After four children and more than a decade outside the paid workforce, Anya Simpson was ready for a fresh start. However, the deep lines across her brow, crinkles around the eyes and a body where things didn't quite sit where they used to, left her feeling "faded" and self-conscious. "When I looked in the mirror I just didn't see the person I thought I was -- it was depressing."
The Toronto woman, who asked that we change her name, did her research, settled on a plastic surgeon and after a preliminary visit learned it would cost about $7,500 for the combination of treatments she "needed." The 38-year-old didn't have the cash, so she applied to Medicard for financing.
Formed in 1996, the Toronto-based company provides health-related financing for elective medical procedures; more than 60 per cent of its loans are for cosmetic enhancement procedures. Doctors are paid in full and clients pay back monthly in terms that range from six months to five years.
Beauty on a budget
"The notion that cosmetic plastic surgery is only for the rich and famous went out the window a long time ago," says Dr. Martin Jugenburg, a board certified plastic and reconstructive surgeon at the Toronto Cosmetic Surgery Institute located inside the Fairmont Royal York Hotel in Toronto. "Over time the view on cosmetic plastic surgery has changed. Gone are the days when people would secretly sneak in to a plastic surgeon's office terrified of being seen there. Today, getting a cosmetic surgery procedure is normal and accepted."
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He credits the change in attitude to reality TV shows highlighting plastic surgery. Statistics from the American Society of Plastic Surgeons show that every year, with the exception of the economic meltdown in 2008-2009, there has been a dramatic increase in people having cosmetic surgery procedures. Last year there were 13.8 million cosmetic procedures performed in the U.S., and while there are no similar statistics for Canada, our numbers are thought to be around about 1/10 of U.S. figures.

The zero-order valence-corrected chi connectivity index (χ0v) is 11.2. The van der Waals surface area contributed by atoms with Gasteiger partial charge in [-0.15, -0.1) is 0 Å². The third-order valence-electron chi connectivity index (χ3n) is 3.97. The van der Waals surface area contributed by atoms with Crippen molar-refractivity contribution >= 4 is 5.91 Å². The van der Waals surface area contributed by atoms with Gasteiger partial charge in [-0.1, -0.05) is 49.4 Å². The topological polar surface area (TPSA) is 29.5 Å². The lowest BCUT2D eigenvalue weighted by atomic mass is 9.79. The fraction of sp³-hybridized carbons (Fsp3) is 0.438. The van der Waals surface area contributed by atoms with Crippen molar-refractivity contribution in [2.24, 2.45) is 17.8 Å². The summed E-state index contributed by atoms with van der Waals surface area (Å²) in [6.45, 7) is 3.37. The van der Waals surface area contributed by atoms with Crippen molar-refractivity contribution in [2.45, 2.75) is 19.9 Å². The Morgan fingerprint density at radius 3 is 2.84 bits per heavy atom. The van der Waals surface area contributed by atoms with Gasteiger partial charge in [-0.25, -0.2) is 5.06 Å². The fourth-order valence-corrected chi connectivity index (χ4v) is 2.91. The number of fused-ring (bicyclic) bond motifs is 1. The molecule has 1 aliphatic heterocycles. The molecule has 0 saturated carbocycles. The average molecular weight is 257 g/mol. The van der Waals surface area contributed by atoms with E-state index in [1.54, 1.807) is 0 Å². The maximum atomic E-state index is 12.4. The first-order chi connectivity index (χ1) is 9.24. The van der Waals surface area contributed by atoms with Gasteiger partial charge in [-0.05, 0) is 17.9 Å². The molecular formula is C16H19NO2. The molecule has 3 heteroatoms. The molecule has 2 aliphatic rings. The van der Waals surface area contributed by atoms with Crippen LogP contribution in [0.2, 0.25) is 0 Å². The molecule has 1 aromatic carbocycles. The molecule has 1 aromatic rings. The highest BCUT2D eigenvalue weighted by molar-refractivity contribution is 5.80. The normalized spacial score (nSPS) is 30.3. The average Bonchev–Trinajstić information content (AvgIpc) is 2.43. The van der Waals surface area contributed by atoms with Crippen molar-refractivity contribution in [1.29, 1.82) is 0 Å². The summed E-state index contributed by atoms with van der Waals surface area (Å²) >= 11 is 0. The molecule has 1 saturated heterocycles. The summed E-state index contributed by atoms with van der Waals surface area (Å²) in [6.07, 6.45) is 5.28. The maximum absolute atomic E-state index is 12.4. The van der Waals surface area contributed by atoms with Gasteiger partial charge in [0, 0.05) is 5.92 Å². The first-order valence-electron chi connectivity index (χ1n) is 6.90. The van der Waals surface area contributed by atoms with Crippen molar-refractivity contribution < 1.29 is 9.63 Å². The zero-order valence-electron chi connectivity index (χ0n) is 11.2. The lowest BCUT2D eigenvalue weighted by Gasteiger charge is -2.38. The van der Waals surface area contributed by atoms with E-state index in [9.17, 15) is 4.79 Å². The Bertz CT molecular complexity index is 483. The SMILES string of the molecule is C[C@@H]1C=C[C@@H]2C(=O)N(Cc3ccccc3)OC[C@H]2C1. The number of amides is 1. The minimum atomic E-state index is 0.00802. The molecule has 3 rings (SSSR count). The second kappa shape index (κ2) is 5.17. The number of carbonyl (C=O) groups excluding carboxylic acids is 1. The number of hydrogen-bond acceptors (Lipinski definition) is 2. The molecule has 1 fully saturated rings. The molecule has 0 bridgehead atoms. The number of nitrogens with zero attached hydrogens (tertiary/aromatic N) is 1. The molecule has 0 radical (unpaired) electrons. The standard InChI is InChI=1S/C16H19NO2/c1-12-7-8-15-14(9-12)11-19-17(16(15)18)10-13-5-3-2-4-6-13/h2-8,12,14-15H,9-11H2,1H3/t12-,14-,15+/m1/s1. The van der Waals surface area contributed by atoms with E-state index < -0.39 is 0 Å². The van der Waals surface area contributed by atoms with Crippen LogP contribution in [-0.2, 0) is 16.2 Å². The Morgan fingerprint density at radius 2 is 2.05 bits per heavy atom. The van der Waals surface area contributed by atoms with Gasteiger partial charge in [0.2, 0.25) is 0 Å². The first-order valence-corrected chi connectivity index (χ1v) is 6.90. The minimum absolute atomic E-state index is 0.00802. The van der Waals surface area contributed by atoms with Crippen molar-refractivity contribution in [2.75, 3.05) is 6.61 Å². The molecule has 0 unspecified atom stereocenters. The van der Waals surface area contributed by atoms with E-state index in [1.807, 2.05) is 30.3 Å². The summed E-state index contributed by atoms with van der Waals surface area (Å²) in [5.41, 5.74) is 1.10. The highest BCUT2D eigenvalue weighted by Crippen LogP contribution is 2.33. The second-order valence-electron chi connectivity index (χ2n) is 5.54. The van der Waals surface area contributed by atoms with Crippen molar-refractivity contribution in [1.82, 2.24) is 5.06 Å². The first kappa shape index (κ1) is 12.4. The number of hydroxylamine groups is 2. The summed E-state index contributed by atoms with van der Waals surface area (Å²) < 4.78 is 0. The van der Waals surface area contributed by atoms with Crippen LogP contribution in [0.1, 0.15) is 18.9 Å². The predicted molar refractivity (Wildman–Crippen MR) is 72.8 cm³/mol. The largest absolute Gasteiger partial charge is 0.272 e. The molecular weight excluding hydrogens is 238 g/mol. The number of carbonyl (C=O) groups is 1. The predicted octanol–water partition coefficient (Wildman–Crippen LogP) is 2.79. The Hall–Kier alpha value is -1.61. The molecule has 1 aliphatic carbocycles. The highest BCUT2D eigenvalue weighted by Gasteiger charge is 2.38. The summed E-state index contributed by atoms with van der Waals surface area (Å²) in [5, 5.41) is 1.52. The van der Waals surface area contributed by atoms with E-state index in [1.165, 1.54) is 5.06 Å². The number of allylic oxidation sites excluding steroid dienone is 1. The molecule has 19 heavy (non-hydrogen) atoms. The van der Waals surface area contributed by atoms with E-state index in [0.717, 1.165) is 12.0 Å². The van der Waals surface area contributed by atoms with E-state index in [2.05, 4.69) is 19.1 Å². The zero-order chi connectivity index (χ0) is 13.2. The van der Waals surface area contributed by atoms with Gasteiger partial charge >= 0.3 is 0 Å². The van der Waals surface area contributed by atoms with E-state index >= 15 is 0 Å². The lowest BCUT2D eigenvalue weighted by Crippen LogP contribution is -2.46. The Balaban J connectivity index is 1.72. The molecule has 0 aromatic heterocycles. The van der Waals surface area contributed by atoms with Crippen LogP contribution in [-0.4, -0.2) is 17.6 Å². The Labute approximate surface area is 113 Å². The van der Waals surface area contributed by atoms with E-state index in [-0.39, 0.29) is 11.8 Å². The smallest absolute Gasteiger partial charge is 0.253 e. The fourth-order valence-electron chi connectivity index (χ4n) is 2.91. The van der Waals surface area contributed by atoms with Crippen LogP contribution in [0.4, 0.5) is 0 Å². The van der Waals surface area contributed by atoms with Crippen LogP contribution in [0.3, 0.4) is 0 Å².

Financing made easy
A representative at Dr. Mitchell Brown's office in downtown Toronto says people from all walks of life come through their door looking for quotes and financing options. While most people pay outright or put it on their credit card, 10 to 15 per cent deal with one of two independent financing companies, Medicard and Credit Medical Corporation.
Jugenburg says patients sometimes postpone surgery by a few months so they can save up, however about 20 per cent of patients seek special financing for all or a portion of the cost. "This makes cosmetic surgery very accessible to virtually anyone. You don't have to own a yacht or mortgage your house to look great."
Medical-related financing is available to those with stable incomes and good credit rating. Interest rates tend to range from 9 per cent to more than 20 per cent depending on your credit score. Often a line of credit offers a less expensive option.